As I’ve frequently lamented, obsessive-compulsive disorder is an often misunderstood and misrepresented illness. Those with the disorder are often portrayed in the media as “neat freaks.”

It is true that many people with OCD deal with compulsions revolving around the need to have things arranged in some type of orderly fashion. Perhaps specific items (such as desktop articles) need to be lined up or spaced a certain distance from each other. Or maybe there has to be an even number of items visible to the sufferer (such as books on a bookshelf, for example). This type of OCD is often referred to as evening up. Evening up compulsions can also include mental compulsions such as counting, tapping, or touching things a certain number of times. These are all examples of how order, symmetry and evenness are often included in the compulsions of many people with OCD.

Then why on earth is disorganization so common in those with obsessive-compulsive disorder? One of the first things I said to my son Dan after he told me he had OCD was, “Why is your room so messy? Doesn’t OCD make you really neat?” Everything I knew about obsessive-compulsive disorder up to that point had come from the media, and most of what I’d learned was wrong. Many people with OCD have unbelievably messy living areas. I’m not talking about hoarders. That’s a whole ‘nother story. I’m talking about not being capable of keeping your space and belongings in any kind of order.

When Dan was suffering from severe OCD, I saw his college dormitory room, and that memory still makes me shudder. There were papers and artwork, sketchbooks, schoolwork, clothes, art supplies, books, towels, food, and toiletries, all completely covering the floor. When I questioned him about it, he said that once he lost control of the order, he just couldn’t get it back. It was too overwhelming. Perhaps his OCD took so much time and energy that he had none left for the activities of daily living, including keeping his room neat. For others with OCD the need to do everything “perfectly” leads to procrastination in cleaning. They wait until they feel they have enough time, motivation, and focus to clean perfectly. Chances are that time never comes, and like Dan, the chaos builds.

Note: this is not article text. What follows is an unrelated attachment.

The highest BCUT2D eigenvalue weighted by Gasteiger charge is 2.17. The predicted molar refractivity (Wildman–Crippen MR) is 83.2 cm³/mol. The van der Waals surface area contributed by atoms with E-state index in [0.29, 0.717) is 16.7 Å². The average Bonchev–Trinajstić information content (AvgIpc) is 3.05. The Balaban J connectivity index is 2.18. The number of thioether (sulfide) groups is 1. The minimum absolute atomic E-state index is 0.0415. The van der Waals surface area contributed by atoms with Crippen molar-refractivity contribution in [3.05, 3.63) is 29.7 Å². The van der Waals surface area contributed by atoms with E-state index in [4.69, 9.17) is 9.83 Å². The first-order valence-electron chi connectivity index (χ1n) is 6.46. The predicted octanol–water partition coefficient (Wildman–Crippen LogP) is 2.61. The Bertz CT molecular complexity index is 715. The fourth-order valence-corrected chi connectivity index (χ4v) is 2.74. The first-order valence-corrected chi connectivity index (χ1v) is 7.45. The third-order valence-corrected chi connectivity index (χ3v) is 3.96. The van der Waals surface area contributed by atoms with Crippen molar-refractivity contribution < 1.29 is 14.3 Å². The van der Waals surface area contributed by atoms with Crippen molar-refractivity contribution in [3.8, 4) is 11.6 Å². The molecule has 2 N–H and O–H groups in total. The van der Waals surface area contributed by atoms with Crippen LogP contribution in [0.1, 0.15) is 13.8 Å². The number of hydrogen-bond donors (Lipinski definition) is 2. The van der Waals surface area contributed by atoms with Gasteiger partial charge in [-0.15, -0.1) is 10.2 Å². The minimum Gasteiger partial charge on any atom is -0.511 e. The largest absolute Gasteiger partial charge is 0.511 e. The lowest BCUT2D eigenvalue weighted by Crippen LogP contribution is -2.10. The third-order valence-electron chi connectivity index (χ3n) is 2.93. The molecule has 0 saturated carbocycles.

Another explanation some people with OCD give for not being able to keep their living space neat and clean is the fear of germs. While it might seem counterintuitive (if they’re afraid of germs, you’d think they’d clean up), it makes sense in a convoluted way. Perhaps a piece of food was dropped on the floor while cooking. Now the person with OCD feels that food on the floor is seriously contaminated and won’t touch it, so there it stays on the floor. Before you know it there are “germs” everywhere, and nothing can be cleaned or put back in its proper place.

It’s not hard to see that giving into OCD’s demands creates the world that those with the disorder are trying so desperately to avoid. They’re deathly afraid of germs, but are now surrounded by them. They crave order, yet are living in chaos. The list goes on.

Thankfully, nobody has to live this way if they are willing to get help. The vicious cycle of OCD can be beaten with exposure and response prevention (ERP) therapy, and the ability to keep a clean home will be just one of the many benefits of freedom from OCD.